to articulate a comprehensive strategy they said would “determine how the
right to abortion-on-demand could be found in universally accepted norms
such as the right to life.”
At the heart of the strategy are the UN human rights treaty monitoring
bodies, especially those monitoring the Convention on the Elimination of
Discrimination Against Women, the Convention on the Rights of the Child
(CEDAW), and the International Covenant on Civil and Political Rights.
Sylva and Yoshihara show that in order to make the strategy work, UN
officials and NGOs have had to convince member states, treaty body experts
and other participants in the system, that these “treaties are not fixed as
negotiated, but rather are living, mutable documents.” In essence, they must
convince participants that existing human rights can be re-interpreted to
include a right to abortion. “Rather than seeking to sway voters directly,” the
authors note, abortion proponents “seek mastery of the complex and littleknown
inner working of the international human rights system,” arguing
that “‘reproductive and sexual health rights” are necessary components of a
host of already existing human rights.”

And this is a point that several prominent UN experts have made recently.
The UN is often portrayed as having increased credibility and legitimacy in
international law precisely because of the perception that it is a democratic
body – one imbued with the will of member states. As this white paper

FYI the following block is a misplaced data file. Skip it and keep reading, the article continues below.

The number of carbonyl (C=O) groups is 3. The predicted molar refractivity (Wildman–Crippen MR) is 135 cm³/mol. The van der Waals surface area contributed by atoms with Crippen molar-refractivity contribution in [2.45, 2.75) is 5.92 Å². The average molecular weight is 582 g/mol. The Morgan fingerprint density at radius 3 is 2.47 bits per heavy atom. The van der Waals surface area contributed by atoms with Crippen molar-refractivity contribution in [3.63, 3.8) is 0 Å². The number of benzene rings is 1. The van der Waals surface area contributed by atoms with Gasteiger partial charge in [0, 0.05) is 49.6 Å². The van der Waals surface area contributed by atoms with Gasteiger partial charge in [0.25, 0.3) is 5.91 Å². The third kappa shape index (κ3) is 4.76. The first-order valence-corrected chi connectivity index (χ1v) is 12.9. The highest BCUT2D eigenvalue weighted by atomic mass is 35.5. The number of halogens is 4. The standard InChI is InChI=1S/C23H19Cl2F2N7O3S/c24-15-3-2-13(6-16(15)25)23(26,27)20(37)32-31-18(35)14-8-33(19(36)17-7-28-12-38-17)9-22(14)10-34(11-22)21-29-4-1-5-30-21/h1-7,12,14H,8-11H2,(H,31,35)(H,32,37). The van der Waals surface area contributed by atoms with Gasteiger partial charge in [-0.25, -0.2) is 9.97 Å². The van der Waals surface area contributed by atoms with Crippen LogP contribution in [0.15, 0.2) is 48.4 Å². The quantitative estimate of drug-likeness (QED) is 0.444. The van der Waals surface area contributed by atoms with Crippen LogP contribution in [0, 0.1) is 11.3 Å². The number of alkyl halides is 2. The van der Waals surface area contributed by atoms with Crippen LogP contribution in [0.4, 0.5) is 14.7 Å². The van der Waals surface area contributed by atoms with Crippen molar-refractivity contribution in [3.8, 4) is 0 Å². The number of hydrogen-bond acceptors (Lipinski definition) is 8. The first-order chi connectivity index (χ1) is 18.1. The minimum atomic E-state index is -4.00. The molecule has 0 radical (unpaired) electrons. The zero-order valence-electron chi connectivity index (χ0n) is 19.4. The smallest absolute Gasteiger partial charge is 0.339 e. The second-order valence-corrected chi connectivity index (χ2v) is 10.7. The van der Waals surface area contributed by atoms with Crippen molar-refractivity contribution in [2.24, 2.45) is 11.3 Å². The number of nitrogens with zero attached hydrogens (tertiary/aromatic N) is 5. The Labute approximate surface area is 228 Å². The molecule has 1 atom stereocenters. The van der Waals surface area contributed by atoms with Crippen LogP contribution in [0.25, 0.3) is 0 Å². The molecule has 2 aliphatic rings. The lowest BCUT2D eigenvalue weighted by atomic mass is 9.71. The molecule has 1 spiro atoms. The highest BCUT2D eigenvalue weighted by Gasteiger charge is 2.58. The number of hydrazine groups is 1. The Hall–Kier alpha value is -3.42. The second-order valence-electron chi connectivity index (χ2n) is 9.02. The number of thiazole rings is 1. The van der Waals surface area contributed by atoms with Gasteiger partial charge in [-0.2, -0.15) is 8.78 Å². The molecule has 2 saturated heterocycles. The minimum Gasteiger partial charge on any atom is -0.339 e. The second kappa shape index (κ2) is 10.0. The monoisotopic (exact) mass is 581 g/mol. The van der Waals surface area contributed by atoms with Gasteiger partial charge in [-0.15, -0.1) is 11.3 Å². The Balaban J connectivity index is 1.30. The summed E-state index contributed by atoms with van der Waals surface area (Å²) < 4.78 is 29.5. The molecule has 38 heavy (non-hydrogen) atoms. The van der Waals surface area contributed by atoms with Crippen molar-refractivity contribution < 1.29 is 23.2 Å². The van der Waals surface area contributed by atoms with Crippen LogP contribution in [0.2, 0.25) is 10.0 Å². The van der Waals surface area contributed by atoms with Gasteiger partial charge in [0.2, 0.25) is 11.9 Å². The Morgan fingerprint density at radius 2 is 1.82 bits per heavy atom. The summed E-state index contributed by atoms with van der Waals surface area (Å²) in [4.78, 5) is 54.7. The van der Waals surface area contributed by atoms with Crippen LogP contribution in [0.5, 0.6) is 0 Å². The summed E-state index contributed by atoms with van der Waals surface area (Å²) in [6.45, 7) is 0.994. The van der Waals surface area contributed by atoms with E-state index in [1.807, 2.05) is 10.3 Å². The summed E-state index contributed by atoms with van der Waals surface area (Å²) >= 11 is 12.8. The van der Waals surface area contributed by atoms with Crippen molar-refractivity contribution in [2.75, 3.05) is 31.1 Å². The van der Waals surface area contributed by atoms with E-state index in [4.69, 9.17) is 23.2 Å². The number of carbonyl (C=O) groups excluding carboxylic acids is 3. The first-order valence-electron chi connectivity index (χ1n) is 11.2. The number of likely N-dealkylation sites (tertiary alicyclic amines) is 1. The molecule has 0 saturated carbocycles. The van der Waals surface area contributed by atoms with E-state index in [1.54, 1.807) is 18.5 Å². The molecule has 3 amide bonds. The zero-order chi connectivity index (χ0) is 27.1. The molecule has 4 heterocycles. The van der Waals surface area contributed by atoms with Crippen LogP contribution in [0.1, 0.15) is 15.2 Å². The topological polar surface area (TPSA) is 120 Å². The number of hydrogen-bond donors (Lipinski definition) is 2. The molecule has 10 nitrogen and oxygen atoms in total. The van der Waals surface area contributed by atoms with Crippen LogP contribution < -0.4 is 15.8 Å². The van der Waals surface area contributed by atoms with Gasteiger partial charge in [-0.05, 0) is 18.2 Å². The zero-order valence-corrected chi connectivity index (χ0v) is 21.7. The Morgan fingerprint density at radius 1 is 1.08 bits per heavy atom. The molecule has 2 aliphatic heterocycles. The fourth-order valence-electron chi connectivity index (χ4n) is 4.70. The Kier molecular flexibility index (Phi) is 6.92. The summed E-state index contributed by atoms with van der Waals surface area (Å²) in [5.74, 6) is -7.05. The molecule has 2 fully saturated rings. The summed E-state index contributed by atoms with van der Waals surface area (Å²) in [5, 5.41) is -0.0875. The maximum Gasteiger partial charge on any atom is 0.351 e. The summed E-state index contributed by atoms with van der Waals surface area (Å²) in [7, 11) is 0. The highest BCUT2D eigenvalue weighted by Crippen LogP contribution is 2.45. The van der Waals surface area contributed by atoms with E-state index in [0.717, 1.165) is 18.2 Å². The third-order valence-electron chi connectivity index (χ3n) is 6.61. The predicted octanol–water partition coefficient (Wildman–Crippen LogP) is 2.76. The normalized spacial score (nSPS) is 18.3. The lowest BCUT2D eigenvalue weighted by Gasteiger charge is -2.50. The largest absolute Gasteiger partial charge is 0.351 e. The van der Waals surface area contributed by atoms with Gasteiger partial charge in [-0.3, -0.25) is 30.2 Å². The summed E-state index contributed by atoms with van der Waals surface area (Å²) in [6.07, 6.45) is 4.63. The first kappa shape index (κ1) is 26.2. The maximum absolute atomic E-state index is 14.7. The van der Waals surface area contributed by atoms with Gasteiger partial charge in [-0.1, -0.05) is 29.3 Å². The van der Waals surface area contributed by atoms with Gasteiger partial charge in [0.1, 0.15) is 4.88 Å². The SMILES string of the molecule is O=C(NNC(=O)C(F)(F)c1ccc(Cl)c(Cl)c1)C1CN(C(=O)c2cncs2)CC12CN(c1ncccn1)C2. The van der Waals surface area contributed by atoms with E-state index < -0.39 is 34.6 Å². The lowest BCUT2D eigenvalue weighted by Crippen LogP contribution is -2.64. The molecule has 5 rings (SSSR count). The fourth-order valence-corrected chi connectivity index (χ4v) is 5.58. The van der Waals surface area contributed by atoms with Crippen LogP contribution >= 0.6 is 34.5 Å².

shows, the treaty bodies are emblematic of a system that is opaque, complex,
and largely unaccountable to any member state.
According to Sylva and Yoshihara, the current situation seems untenable
since it undermines the very human rights system that abortion proponents
need to promote their agenda. Like the critical legal studies movement and
radical feminist movement from which the campaign for an international
right to abortion emerged, the “stealth” strategy is elitist. It is well-funded
by large American foundations and NGOs inside the network, but it enjoys
very little grass roots support. Not surprisingly, the movement to focus
the UN women’s agenda on abortion rights has utterly failed to help poor
women, or raise the GDP of a single developing nation. And even as it has
succeeded in promoting a feminist agenda in rich countries, the demographic
winter in Europe and Japan is causing many to reassess its long term effects
on developed economies and societies.
So what will happen? There has been some good news recently. Some
member states have stood up to the committees during their annual reviews.
The Pakistani delegate told the CEDAW committee in their 2007 review that
“abortion is murder once the fetus in conceived,” and defended its pro-life
laws. The delegate from Sierra Leone told the same committee, “Children
are a gift from God,” when that country was pressed to liberalize abortion.
If more nations insist on the proper understanding of these international
human rights laws and reject the persistent misinterpretations of the laws by
the committees, the “stealth” strategy may fail after all. Only time will tell
how many nations will follow this brave and controversial course.
For any policy maker, scholar or citizen seeking clear and readable insight
into the “complex inner workings” of this system and the high stakes of that
outcome, this white paper is sure to provide a valuable guide.
Austin Ruse
President
Catholic Family and Human Rights Institute

 

Right to Abortion: Rights by Stealth